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Free Speech in American Healthcare

Last weekend, I had the privilege of learning from one of the best clinicians in the field of functional nutrition, Dr. Michael Gaeta. As always, he brings added value to his seminars and this event was no different. On top of bringing a wealth of knowledge about cardiovascular care, he also introduced us to Dr. Peter McCullough, one of the nation’s leading cardiologists who gained attention during the pandemic for having dissenting views from mainstream medicine.

What I loved about meeting Dr. McCullough was that he was not afraid to express dissenting views even amongst a group of practitioners who see drugs as a last resort. Dr. Gaeta’s tagline is “Nature First, Drugs Last.” Dr. McCullough did not skirt the issue but confronted it full steam ahead. In his brief presentation, Dr. McCullough advocated for the safety and efficacy of statin drugs, something that most of us in the room, myself included, would adamantly oppose, but what I found intriguing is that all he wanted to do was open a dialogue with us…just as he wanted to open a dialogue with his MD peers during the pandemic.

Dialogue is a necessary component of freedom of speech. Is this not one of the basic foundations that America stands for?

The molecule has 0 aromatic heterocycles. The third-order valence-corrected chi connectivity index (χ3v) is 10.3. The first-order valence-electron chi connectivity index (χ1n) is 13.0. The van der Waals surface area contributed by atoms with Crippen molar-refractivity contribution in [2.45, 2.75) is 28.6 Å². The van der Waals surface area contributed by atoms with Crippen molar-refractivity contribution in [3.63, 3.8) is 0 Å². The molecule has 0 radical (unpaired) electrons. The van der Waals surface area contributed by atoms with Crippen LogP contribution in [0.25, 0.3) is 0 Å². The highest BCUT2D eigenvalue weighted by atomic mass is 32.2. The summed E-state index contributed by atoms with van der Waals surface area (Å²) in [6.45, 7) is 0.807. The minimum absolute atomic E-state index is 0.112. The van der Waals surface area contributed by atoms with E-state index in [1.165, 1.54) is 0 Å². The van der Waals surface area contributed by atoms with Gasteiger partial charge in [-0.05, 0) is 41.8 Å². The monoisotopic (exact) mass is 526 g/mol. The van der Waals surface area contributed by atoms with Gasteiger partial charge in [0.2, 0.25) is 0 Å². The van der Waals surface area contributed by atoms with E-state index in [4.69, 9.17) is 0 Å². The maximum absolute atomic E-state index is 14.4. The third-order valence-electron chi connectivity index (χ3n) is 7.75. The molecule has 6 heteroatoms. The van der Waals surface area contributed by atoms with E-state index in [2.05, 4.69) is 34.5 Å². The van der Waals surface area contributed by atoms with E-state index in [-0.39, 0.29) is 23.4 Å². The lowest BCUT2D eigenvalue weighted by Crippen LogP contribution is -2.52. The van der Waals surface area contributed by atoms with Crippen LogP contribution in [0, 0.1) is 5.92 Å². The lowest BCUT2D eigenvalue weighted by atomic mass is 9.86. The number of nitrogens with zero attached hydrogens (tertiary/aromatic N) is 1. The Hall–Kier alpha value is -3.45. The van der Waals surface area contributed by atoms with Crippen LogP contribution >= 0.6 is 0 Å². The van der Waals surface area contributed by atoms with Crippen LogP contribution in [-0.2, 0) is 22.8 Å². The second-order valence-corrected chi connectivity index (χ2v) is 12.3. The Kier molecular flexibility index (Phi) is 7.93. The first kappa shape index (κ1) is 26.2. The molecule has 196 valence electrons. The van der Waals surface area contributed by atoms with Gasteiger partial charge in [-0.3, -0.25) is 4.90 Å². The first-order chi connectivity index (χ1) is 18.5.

We may say we believe in freedom of speech, but our actions often discredit our words. For example, despite a stellar career with many accolades, degrees and scholarly publications, Dr. McCullough’s Wikipedia biography is full of statements that he promotes misinformation. I know, I know…Wikipedia is not the best source for information, but the reality is that Wikipedia represents our culture today, which boils down to this, if we don’t agree, you are evil and must be silenced. History tells us that this is nothing new. Anybody ever heard of the Salem Witch trials, or maybe Galileo? And, just to be fair, if we believe in free speech, Wikipedia can also say what it wants to say!

So, what did I learn from Dr. McCullough’s presentation by continuing to listen even after I realized we were not in complete agreement? I believe Dr. McCullough made a valid point about the potential negative effects of withdrawing a statin. He stated that someone is more likely to have a heart attack in the 6-12 months after withdrawing the medication. I believe that this risk is probably in large part because the individual has not done the work to improve their health…but that’s a topic for further investigation and discussion!

Dr. Gaeta hopes to debate the topic of statins further with Dr. McCullough on a future podcast. I honestly hope that happens. It will be a healthy debate, amongst two esteemed colleagues who value learning and respect each other’s opinions.

What else did I learn? I learned that there are things that we agree on! Dr. McCullough noted that more functional practitioners are needed to keep people well! This was such an encouragement and maybe with a little more dialogue, clinical nutrition will be seen as a key to healthcare in America!

So, friends, keep the dialogue open and keep America free!

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